Reader Question: We are planning on buying a home soon. Many of our friends and co-workers have purchased homes in the past few years. Between stories we hear from them and the stories on real estate websites, home inspections are one of the most common trouble spots in the process. Are there certain circumstances where we should be on high alert for condition problems?
Monty’s Answer: The home inspection industry is still young and evolving. The good news is that state governments are more involved in licensing and regulation, franchisors have improved training, and most home inspectors are thirsty for tips and methods to improve their practice. Competition drives improvement. That said, every service industry has participants that, for many reasons, do not perform to consumer expectations.
The stories you hear and read certainly do happen. Sometimes the consumer does not understand the limitations of inspections, such as the fact houses wear out and inspections are for one specific day. The inspection is not a guarantee, and it does not cover certain items, such as a code review. When thinking about home inspection complaints, add the uninformed consumer as a contributing factor. Two actions on the part of a consumer that would reduce complaints are to interview multiple inspectors and to read the inspection contract. All inspectors are not equal. Here is a link that examines the inspection from the viewpoint of the various parties at https://dearmonty.com/home-inspection-outcomes/.
9 higher risk situations
1. Buyer declines an inspection — Whether it is new construction or a pre-owned home in a better-than-new condition the home inspection is a safety net. The best result is the inspection reveals no defects. The price of a proper inspection is low compared to the risk of discovering a serious flaw after moving in.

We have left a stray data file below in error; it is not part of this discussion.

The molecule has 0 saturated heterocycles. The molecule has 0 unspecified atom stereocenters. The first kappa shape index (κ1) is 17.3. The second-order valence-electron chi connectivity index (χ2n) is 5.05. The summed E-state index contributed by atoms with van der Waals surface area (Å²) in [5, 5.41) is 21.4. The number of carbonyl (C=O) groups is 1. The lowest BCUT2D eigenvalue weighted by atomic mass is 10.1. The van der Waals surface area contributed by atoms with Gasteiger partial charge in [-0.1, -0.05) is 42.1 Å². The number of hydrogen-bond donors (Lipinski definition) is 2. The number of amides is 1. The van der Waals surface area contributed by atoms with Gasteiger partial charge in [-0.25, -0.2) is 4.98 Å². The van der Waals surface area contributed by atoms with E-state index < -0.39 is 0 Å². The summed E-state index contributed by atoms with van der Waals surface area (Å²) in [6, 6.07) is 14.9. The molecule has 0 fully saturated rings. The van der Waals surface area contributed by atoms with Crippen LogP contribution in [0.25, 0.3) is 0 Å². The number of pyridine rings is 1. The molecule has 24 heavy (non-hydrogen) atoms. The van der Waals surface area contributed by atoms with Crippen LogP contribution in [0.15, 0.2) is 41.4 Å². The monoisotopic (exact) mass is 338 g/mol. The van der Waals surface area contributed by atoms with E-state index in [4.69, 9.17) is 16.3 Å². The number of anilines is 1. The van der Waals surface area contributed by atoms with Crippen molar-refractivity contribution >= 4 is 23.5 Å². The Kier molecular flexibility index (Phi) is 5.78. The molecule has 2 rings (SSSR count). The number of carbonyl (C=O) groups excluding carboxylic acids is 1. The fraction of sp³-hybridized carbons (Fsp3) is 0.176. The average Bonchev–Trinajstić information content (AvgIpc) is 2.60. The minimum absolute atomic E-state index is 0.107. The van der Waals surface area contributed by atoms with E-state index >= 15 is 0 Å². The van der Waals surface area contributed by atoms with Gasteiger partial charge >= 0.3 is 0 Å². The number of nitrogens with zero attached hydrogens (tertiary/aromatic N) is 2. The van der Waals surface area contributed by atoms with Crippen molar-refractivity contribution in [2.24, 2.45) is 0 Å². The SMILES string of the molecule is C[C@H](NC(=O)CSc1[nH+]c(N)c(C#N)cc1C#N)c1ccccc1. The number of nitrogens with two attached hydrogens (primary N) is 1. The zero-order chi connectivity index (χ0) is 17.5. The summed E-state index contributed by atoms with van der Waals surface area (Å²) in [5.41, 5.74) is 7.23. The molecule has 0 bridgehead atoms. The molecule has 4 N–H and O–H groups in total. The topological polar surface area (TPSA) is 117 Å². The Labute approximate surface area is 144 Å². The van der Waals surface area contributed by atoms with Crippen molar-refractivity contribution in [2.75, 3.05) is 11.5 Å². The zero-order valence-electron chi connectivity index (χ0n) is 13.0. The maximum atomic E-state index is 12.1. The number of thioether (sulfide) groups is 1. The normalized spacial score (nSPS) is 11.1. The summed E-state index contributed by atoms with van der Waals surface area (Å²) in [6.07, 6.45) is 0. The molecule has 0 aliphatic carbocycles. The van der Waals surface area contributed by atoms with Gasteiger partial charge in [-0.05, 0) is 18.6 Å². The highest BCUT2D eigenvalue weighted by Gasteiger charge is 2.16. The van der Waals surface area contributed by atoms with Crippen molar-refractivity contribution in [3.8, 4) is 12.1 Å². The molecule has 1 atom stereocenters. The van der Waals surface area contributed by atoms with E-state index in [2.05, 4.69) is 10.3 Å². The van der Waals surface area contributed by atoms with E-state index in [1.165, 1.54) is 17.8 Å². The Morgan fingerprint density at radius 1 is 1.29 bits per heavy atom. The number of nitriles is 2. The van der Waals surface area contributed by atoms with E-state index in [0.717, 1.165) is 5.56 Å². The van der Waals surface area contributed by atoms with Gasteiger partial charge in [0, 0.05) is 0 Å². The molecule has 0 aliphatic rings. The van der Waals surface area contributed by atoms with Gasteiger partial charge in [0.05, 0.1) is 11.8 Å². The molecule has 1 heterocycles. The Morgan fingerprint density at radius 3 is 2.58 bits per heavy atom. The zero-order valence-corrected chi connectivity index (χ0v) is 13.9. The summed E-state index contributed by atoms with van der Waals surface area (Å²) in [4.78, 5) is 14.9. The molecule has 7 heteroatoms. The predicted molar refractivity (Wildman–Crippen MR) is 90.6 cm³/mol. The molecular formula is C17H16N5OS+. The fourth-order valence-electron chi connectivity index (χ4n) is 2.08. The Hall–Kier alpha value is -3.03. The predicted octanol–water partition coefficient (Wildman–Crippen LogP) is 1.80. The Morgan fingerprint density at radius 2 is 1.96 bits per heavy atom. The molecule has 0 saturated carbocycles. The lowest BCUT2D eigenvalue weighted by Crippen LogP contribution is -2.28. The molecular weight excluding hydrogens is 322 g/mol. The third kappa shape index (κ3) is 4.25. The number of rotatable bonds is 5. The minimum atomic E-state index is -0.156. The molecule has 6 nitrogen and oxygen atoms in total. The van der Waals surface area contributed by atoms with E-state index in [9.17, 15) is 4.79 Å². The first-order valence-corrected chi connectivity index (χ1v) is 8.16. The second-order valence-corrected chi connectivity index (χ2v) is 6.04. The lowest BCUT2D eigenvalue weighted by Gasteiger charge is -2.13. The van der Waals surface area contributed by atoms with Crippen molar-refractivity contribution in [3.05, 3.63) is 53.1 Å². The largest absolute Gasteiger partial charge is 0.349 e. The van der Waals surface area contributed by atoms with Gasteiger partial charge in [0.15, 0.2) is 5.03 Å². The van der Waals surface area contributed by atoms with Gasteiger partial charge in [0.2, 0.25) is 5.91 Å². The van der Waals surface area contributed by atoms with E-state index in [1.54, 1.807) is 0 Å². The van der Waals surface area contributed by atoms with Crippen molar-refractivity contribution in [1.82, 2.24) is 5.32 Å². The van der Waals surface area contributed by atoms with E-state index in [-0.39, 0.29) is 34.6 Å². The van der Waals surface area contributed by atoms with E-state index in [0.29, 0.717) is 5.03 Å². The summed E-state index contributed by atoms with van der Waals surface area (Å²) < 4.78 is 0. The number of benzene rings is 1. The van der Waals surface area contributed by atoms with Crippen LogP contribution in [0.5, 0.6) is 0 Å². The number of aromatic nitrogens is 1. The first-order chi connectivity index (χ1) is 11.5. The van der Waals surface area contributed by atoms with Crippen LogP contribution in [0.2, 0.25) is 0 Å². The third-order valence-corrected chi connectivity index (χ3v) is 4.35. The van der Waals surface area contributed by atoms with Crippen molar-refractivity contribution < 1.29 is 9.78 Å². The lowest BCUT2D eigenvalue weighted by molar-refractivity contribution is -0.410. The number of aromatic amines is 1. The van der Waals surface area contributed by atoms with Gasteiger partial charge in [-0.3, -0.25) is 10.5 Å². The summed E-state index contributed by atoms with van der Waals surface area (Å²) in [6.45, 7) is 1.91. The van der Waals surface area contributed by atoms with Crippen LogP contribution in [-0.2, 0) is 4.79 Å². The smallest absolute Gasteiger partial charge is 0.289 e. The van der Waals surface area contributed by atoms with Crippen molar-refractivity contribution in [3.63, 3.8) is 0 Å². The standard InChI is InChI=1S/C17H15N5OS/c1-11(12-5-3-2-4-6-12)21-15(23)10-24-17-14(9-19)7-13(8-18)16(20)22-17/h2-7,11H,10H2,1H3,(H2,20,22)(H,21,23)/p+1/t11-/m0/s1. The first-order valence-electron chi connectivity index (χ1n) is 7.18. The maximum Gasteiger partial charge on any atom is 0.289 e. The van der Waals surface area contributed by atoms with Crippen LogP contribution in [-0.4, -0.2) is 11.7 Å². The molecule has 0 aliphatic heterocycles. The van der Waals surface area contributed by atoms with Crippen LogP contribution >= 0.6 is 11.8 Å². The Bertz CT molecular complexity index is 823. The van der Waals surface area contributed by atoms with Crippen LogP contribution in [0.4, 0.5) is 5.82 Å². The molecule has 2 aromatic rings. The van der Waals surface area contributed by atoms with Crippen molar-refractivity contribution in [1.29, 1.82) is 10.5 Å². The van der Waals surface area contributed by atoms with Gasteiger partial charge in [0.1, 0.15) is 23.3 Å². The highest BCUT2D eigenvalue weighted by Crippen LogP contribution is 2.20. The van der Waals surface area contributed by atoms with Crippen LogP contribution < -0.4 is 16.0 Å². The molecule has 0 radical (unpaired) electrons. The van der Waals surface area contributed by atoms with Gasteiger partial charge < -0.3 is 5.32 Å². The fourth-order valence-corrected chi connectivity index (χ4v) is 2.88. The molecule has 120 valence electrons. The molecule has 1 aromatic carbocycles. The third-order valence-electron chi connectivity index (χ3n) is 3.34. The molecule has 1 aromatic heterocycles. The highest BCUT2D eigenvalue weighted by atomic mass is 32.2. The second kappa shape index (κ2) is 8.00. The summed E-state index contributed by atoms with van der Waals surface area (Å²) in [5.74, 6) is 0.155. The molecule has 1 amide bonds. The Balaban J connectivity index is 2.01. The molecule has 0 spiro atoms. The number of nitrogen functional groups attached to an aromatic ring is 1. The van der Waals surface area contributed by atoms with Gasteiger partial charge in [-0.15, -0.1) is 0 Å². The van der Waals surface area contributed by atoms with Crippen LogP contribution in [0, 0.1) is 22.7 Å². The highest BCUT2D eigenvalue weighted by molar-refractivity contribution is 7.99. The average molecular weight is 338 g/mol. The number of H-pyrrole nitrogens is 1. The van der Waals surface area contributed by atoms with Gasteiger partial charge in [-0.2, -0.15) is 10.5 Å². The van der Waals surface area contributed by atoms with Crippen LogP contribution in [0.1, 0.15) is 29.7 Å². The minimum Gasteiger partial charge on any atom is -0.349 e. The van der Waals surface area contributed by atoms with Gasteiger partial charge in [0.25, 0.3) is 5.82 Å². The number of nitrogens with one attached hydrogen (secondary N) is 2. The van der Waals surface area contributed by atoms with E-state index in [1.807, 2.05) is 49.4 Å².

2. Senior home sellers — It is a fact that memories fade, or are not accurate. While many remain sharp as tacks, some seniors may be confused about the meaning of a specific term or question. They may not be trying to deceive but could accidentally misrepresent a fact.
3. Older homes — As older homes wear out more substantial; therefore more expensive repairs become likely. Replacing siding, plumbing piping, electrical components, and more, can involve more labor and skilled contractors. Inspections do not cover items that are not visible and a number of a homes components are not visible.
4. Absentee sellers — Real estate condition reports ask property owners, not tenants, to answer questions. The chances of reporting errors rise if the owner has never lived in the house or has not for many years. Additionally, a tenant may cover up the damage they caused so as not to affect the security deposit. Alternatively, hide damage if it occurred naturally to avoid the landlord thinking the tenant is to blame.
5. Poorly constructed or maintained homes — A house built with inferior materials and working components may wear out faster, or be more costly to replace or repair. Poor construction methods, such as improper fastening, and the cheapest materials can give way to leaks and squeaks very quickly.
6. Huge homes — So much to see, so little time. Houses of 8,000 square feet and larger have more furnaces, more bathrooms, more windows, more everything. It is easy to miss a cubby hole behind a staircase or an electrical panel behind a bedroom door. The more components, the higher the chance the inspector will overlook something.
7. Flipped homes — While some flippers are experienced contractors looking for filler work for their people, many are amateurs. Flippers are also prone to use the most inexpensive parts because the motive is profit. When they are buying material to fix up the house, the profit margin is purely speculative.
8. Home inspectors that lack training, experience, or common sense. They could also be in a hurry. Carelessness, incorrect identification of a potential issue, or missing a red flag can turn into a major headache. Here is a link at https://dearmonty.com/hiring-a-home-inspector/ for questions to ask a prospective home inspector.
9. Extensive do-it-yourself improvements. Was a permit necessary? Inspectors do not search records for building permits. Many home sellers work in the trades. They know what to do and how to do it. Ask who did the remodeling or addition when looking at 30-year-old homes that look brand new. Based on Dear Monty letters from home buyers, it appears that many do-it-yourself sellers that spent their time watching the TV remodeling shows were practicing on your new home.
— Richard Montgomery is the author of "House Money - An Insider’s Secrets to Saving Thousands When You Buy or Sell a Home." He is a real estate industry veteran who advocates industry reform and offers readers unbiased real estate advice. Find him at DearMonty.com.